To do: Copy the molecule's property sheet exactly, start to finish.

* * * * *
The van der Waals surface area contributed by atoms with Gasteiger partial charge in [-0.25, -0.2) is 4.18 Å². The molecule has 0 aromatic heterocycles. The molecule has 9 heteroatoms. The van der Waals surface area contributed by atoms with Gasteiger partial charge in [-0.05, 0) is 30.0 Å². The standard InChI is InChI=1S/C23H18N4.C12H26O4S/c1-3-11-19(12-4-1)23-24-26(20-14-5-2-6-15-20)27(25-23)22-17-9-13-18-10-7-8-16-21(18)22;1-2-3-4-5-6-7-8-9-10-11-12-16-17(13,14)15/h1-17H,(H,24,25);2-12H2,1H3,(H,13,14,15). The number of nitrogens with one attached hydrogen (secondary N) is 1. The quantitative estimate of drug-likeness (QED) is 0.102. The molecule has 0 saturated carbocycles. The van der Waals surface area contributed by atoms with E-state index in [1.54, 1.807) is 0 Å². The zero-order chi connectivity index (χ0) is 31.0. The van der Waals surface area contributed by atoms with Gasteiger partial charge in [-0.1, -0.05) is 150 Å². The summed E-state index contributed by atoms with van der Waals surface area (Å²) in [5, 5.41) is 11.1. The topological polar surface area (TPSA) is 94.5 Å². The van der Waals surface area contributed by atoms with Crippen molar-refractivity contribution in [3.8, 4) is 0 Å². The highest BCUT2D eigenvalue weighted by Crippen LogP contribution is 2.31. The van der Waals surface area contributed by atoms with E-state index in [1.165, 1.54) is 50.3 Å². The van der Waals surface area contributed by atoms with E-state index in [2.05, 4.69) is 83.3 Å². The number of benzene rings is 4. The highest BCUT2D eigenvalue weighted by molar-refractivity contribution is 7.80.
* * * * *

The van der Waals surface area contributed by atoms with Gasteiger partial charge in [-0.25, -0.2) is 4.18 Å². The molecule has 0 aromatic heterocycles. The molecule has 9 heteroatoms. The van der Waals surface area contributed by atoms with Gasteiger partial charge in [-0.05, 0) is 30.0 Å². The standard InChI is InChI=1S/C23H18N4.C12H26O4S/c1-3-11-19(12-4-1)23-24-26(20-14-5-2-6-15-20)27(25-23)22-17-9-13-18-10-7-8-16-21(18)22;1-2-3-4-5-6-7-8-9-10-11-12-16-17(13,14)15/h1-17H,(H,24,25);2-12H2,1H3,(H,13,14,15). The number of nitrogens with one attached hydrogen (secondary N) is 1. The quantitative estimate of drug-likeness (QED) is 0.102. The molecule has 0 saturated carbocycles. The van der Waals surface area contributed by atoms with E-state index in [1.54, 1.807) is 0 Å². The zero-order chi connectivity index (χ0) is 31.0. The van der Waals surface area contributed by atoms with Gasteiger partial charge in [-0.1, -0.05) is 150 Å². The summed E-state index contributed by atoms with van der Waals surface area (Å²) in [5, 5.41) is 11.1. The topological polar surface area (TPSA) is 94.5 Å². The van der Waals surface area contributed by atoms with Crippen molar-refractivity contribution in [3.8, 4) is 0 Å². The highest BCUT2D eigenvalue weighted by Crippen LogP contribution is 2.31. The van der Waals surface area contributed by atoms with E-state index in [1.165, 1.54) is 50.3 Å². The van der Waals surface area contributed by atoms with E-state index in [2.05, 4.69) is 83.3 Å². The number of benzene rings is 4. The highest BCUT2D eigenvalue weighted by molar-refractivity contribution is 7.80.